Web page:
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I have some data that I'm fitting a multiple regression to, with the twist that the error distribution is t (with user-defined degrees of freedom) instead of Gaussian. I've been coding up my own function to do this, but recently I saw some posts that the rlm function in the MASS package has this ability already. Is this true? I have the accompanying book* and it mentions a number of M-estimators with Huber's as the default. I don't see how any of them correspond to the t distribution.

(Background: the t is because I'm interested in simulating the distribution of the response, not just estimating its conditional mean. From looking at the residuals, it appears that a suitably scaled t distribution with 4-5 df is a reasonable fit, and certainly much better than the Gaussian. It's only tangentially related to robustness considerations.)


* Modern Applied Statistics with S 4th Ed, Venables & Ripley (2002)

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It looks to me like you can supply your own psi function.

The already-supplied psi-functions are just simple functions (try MASS:::psi.huber and MASS:::psi.hampel for example). They're rather neatly set up in that the same function supplies both the psi function and its derivative, depending on whether they're called with deriv=0 (the default) or not. Note that each function takes different parameters.

I think you could just supply your own psi function (called psi.t say, with df as one of the parameters). Or if you think some particular value - say 5 df - is always going to be adequate, you could write an even simpler function with df hard-coded.

Note that with the t-distribution you have a redescending psi-function, so the issues mentioned in the help in relation to the Hampel and bisquare psi functions also apply to yours (i.e. multiple local minima). You might want to try starting at the solution for a Huber, perhaps after choosing a value of $k$ that describes the central part of the psi function for a $t_4$ or $t_5$ reasonably well.

For a parametric model, $\psi(x) = -\log(f(x))=-f'(x)/f(x)$. The $\psi-$function for a $t_\nu$ is reasonably simple; Wikipedia gives it as

$$\psi(x) = \frac{x}{x^2+\nu}$$

Consequently, assuming I made no errors, $\psi'(x) = \frac{x^2+\nu - x\cdot 2x}{(x^2+\nu)^2}= \frac{\nu - x^2}{(x^2+\nu)^2}$.

I don't think you get very much choice on the variance parameter though; I think you would have to settle for a robust scale (not that this is necessarily a bad thing; see the information relating to scale.est and method="MM" for what options there are). Alternatively, if you really want to use the t-assumption for finding the scale as well, you could instead use the various functions for maximizing likelihood to attempt an ML solution to the whole problem (perhaps after using rlm to get essentially all the way there for the mean-function).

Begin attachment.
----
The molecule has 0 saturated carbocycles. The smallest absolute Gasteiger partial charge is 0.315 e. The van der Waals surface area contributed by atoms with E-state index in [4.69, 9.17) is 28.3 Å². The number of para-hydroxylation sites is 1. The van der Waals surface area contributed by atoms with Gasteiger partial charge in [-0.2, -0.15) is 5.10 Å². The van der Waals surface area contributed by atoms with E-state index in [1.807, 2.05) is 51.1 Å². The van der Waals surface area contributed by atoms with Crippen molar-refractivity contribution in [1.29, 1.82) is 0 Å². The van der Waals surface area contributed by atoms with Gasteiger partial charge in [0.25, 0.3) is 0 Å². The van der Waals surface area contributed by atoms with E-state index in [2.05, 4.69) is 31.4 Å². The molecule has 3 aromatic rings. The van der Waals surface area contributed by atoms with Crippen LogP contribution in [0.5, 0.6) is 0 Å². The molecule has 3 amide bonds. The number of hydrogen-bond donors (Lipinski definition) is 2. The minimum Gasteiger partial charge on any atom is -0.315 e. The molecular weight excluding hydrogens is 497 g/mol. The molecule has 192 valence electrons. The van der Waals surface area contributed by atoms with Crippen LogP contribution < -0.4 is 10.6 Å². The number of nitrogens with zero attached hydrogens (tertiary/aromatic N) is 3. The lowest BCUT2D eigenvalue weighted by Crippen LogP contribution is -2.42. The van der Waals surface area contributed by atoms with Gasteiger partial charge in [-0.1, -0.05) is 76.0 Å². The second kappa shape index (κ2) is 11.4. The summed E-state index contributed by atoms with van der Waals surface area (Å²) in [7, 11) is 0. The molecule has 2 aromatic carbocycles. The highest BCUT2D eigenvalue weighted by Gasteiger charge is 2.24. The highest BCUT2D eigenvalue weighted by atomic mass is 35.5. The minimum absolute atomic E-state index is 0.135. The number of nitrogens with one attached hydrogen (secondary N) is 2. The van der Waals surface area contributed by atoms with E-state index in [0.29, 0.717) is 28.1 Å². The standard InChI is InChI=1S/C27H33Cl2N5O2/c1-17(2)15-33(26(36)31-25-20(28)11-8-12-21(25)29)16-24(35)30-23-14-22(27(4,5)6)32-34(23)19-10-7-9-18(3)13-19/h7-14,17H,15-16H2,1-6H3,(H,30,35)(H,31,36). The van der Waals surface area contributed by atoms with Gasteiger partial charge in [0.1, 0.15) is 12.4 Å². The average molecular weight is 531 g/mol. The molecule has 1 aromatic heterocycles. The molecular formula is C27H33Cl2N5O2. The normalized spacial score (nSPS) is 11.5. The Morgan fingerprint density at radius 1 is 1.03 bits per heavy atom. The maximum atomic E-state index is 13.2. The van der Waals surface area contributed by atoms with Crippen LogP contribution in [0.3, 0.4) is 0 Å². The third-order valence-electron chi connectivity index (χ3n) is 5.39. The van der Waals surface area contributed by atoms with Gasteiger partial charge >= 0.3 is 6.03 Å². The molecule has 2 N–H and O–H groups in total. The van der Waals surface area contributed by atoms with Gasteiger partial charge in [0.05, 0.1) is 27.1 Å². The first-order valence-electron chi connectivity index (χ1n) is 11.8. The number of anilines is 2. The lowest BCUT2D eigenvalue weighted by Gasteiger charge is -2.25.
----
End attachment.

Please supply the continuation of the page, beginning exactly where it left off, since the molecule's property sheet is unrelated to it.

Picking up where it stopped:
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  • $\begingroup$ Eww, looks like I'll have to do maths and stuff to define psi.t. So far I've been getting away with just throwing dt into optim and letting it do my thinking for me. Thanks though. $\endgroup$
    – Hong Ooi
    Oct 6, 2014 at 2:09
  • $\begingroup$ It's pretty simple though, it's just $-f'(x)/f(x)$. Indeed it looks like Wikipedia has it for you already. The first derivative of that is pretty straightforward. I'll update my answer. $\endgroup$
    – Glen_b
    Oct 6, 2014 at 2:25
  • $\begingroup$ Done. Your problem now is at worst one of checking the algebra (though even that can be avoided by using numerical computation to check a few values of $\psi$ and $\psi'$ against a numerical computation of $-\log(f(x))$ and a numerical derivative. Or you might use the $D$ function in R to deal with taking the derivative). $\endgroup$
    – Glen_b
    Oct 6, 2014 at 2:36
  • $\begingroup$ Sweet, thanks! I just tried it and got a result very similar to directly maximising the likelihood, but ~10x as fast. $\endgroup$
    – Hong Ooi
    Oct 6, 2014 at 5:36
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    $\begingroup$ That's true, but I've forgotten my multivariate calculus... optim expects a vector-valued function which is the derivative of the log-likelihood wrt each of the betas. With numerical derivatives it still takes only a couple of seconds though (and rlm takes 0.2 seconds). I might ask another question about that. $\endgroup$
    – Hong Ooi
    Oct 6, 2014 at 7:39

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